Do Mothers have more rights than Fathers in Australia?

Do mothers have more rights than fathers in australian family law

Sometimes fathers feel like mothers have more rights than fathers in Australia’s family law system. 

But the truth is, unlike some other countries, there is no gender bias in the Family Law Act.  The Federal Circuit and Family Court of Australia are required to make orders that are in the best interests of children, regardless of the parent’s gender or sexual orientation.

What rights do fathers have in Australian family law?

Fathers don’t have rights in Australian family law.

But nor do mothers. 

Yes, you read that right!  

The way our family law system is structured, it is children who have the right to have a meaningful relationship with both their parents and other significant people in their lives (like grandparents and step-parents). 

The exception to this is if there is abuse or other risk factors meaning it is not safe for there to be a relationship.

What can I do if I am not seeing my child?

Being separated from your child is very distressing.

The first step you can take is to try to understand why it is happening.  Sometimes there may be a very clear reason (such as drug abuse) that you can address.  Other times it might not be clear to you.

The next step you can take is to engage in mediation.  In situations where you are not having any time, we recommend child-inclusive mediation or, for babies, infants, and toddlers, child-focussed mediation.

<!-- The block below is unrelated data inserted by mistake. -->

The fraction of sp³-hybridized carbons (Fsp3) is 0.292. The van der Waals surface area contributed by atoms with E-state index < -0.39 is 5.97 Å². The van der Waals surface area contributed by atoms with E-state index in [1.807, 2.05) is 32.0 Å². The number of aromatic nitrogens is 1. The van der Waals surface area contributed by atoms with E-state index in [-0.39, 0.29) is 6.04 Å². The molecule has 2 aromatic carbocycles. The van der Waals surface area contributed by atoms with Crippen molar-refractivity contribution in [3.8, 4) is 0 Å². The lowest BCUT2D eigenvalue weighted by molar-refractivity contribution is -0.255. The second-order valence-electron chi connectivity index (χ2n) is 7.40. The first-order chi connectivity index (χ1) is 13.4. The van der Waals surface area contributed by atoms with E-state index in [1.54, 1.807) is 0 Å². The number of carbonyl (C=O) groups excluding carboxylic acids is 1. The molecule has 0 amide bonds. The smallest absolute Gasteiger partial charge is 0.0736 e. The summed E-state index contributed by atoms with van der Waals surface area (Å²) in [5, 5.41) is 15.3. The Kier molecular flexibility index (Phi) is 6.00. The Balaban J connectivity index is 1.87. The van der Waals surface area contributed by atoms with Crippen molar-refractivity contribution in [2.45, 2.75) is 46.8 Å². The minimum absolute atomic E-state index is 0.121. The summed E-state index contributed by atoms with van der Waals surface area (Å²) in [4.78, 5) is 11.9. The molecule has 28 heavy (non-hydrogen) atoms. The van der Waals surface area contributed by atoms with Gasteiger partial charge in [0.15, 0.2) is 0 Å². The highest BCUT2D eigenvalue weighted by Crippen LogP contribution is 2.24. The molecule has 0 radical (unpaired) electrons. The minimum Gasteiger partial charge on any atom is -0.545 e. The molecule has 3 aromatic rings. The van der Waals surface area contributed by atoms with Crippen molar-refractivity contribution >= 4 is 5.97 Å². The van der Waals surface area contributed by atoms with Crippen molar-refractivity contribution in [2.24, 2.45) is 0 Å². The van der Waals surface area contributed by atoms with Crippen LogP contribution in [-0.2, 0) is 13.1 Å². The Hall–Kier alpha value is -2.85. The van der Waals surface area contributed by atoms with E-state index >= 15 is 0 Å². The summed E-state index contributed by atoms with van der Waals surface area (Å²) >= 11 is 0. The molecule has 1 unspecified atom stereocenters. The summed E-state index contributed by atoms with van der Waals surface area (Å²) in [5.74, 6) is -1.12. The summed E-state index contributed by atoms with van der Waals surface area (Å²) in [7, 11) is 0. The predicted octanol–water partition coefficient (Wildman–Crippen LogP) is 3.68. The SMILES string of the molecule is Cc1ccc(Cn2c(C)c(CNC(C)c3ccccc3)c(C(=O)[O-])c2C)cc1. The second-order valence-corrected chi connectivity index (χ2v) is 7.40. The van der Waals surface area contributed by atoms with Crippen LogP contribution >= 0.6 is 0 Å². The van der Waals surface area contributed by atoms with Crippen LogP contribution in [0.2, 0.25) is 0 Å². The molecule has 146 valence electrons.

These mediation processes include a qualified and experienced Child Consultant who can work with both parents and rather than talking about fathers rights and mothers rights, instead try to find out why the children are not spending time with a parent and how that might be able to change. 

I'm a victim of parental alienation. What can I do?

Parental alienation is a complex issue and often there are many factors at play.  Litigation often entrenches both parents’ positions and does little to resolve the underlying cause of the children resisting or refusing time with a parent.

In Child inclusive mediation, our Child Consultant will meet with the children to try to better understand, from an independent perspective, what is going on for them.   Taking onboard feedback from this process, may help restore the relationship. 

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